The Amazing, Beautiful 1000 Islands

The St. Lawrence Seaway begins at Lake Ontario near Kingston and passes through the 1000 Islands then drops through a series of locks, 226 feet to Montreal and empties into the Atlantic Ocean.

The massive construction project between the American and Canadian governments, the St. Lawrence Seaway was begun in 1954 and completed in 1959. The seaway connects the Atlantic Ocean to the Great Lakes and as far south as Duluth, Minnesota approximately 3,800 km away.

There are actually 1864 Islands between Canada and the United States. The largest is Wolfe Island near Kingston, Ontario, the smallest being, well pretty small...a couple rocks with a tree. The Thousand Islands stretches for about 80 km or 50 miles from Kingston to Brockville.

Designated as part of the Frontenac Arch Biosphere Reserve (http://www.fabr.ca) by UNESCO in 2002, this covers an area of about 2700 km of Eastern Ontario. The Frontenac Arch area basically extends in a triangle from Kingston to Westport and back to Brockville.

Recreational opportunities here are everywhere!

You will spend years exploring the Islands, the backwater bays and the Islands throughout. There are numerous shoals that you need to watch out for so plan for this with an up to date navigation chart or GPS system marking all the dangers of the river.

There are excellent marinas along the Thousand Islands Parkway to launch or store your boat at.

Like longer boat trips?

Take a trip from Blockhouse Island in Brockville, have a rest break and lunch at Ivy Lee or Rockport. Then take a leisurely drive about another 40 miles up the river to Kingston where you will find an endless variety of restaurants and things to do.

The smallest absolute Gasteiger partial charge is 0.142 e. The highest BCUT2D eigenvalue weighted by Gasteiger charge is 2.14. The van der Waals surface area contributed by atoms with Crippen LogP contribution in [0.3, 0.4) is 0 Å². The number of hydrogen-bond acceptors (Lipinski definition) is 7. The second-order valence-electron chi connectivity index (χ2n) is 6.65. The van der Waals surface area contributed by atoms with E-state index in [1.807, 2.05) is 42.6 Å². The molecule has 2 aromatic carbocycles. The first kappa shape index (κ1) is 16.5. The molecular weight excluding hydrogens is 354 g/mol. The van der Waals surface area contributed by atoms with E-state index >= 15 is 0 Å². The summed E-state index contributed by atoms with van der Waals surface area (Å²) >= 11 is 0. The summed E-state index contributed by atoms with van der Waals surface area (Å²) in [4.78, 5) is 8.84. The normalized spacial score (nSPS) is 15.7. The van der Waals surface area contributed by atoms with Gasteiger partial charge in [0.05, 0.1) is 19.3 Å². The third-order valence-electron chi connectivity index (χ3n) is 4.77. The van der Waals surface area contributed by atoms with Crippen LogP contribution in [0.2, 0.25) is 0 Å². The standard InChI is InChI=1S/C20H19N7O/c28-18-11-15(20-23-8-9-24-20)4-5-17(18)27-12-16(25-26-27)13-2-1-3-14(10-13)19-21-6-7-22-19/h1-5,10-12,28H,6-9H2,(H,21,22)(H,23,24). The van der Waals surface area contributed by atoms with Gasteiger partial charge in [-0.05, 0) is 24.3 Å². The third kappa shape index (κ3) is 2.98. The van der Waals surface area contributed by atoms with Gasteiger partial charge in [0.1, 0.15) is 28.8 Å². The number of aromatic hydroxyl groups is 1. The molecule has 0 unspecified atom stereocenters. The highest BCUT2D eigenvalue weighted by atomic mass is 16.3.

Pack up the next morning or afternoon, whatever you feel like, and begin the boat trip up the Cataraqui and Rideau Lake System. A series of locks will bring you up and up to new lakes and new locations. Many miles (or over 200 km) later you will end up in Ottawa on the Rideau Canal.

This needs no explanation for the things to do and see here!

For an above water experience and a tour of the Islands, a boat cruise from Gananoque boat lines or nearby Rockport offers a close look at the Islands.

A variety of cruise lengths are available including dinners. A stop at historic Boldt Castle on Heart Island is always a great trip. Canadian Visitors will require a passport as of June 1, 2009 as the Castle is in the US.

The 1000 Islands parkway allows visitors a glimpse of the islands between Gananoque and Brockville. For bicycle enthusiasts, the is a bike path that stretches the entire distance.

For canoeing and kayaking trips the 1000 Islands water trail website provides great information for the routes in the area.

Golfing, ATV tours, and numerous fishing opportunities including bass, walleye and the mighty musky are here!

Each island has its own features such as stately granite cliffs, soft sandy bays, tall dark pines and vibrant maple trees – its a sightseer's paradise. Many of the islands are privately owned but numerous public access areas can be found at island parks and villages throughout the region.

The family vacations and day trip opportunities are endless.

Easily travel times from New York State, Toronto, Ottawa and Montreal there is no end to what you and your family can get up to!

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